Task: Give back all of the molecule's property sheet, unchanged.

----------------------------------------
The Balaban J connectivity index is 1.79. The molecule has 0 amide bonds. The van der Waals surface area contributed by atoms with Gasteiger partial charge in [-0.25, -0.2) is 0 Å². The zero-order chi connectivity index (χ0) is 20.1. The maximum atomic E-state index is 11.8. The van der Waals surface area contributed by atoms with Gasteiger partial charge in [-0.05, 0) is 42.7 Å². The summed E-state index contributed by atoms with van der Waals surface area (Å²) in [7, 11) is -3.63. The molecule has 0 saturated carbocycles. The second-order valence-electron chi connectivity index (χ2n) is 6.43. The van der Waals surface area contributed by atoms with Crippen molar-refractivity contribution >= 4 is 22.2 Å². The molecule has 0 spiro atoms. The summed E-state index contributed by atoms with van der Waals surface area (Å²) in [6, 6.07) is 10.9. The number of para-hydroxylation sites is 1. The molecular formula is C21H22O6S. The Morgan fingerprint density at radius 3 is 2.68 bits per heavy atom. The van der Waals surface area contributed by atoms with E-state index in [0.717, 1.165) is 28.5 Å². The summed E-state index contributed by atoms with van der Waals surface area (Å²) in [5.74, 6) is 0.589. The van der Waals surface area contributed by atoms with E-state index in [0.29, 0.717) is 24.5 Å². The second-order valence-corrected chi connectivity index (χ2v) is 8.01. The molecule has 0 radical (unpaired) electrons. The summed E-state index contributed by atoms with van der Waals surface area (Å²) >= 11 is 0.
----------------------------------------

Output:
The Balaban J connectivity index is 1.79. The molecule has 0 amide bonds. The van der Waals surface area contributed by atoms with Gasteiger partial charge in [-0.25, -0.2) is 0 Å². The zero-order chi connectivity index (χ0) is 20.1. The maximum atomic E-state index is 11.8. The van der Waals surface area contributed by atoms with Gasteiger partial charge in [-0.05, 0) is 42.7 Å². The summed E-state index contributed by atoms with van der Waals surface area (Å²) in [7, 11) is -3.63. The molecule has 0 saturated carbocycles. The second-order valence-electron chi connectivity index (χ2n) is 6.43. The van der Waals surface area contributed by atoms with Crippen molar-refractivity contribution >= 4 is 22.2 Å². The molecule has 0 spiro atoms. The summed E-state index contributed by atoms with van der Waals surface area (Å²) in [6, 6.07) is 10.9. The number of para-hydroxylation sites is 1. The molecular formula is C21H22O6S. The Morgan fingerprint density at radius 3 is 2.68 bits per heavy atom. The van der Waals surface area contributed by atoms with E-state index in [0.717, 1.165) is 28.5 Å². The summed E-state index contributed by atoms with van der Waals surface area (Å²) in [5.74, 6) is 0.589. The van der Waals surface area contributed by atoms with E-state index in [0.29, 0.717) is 24.5 Å². The second-order valence-corrected chi connectivity index (χ2v) is 8.01. The molecule has 0 radical (unpaired) electrons. The summed E-state index contributed by atoms with van der Waals surface area (Å²) >= 11 is 0.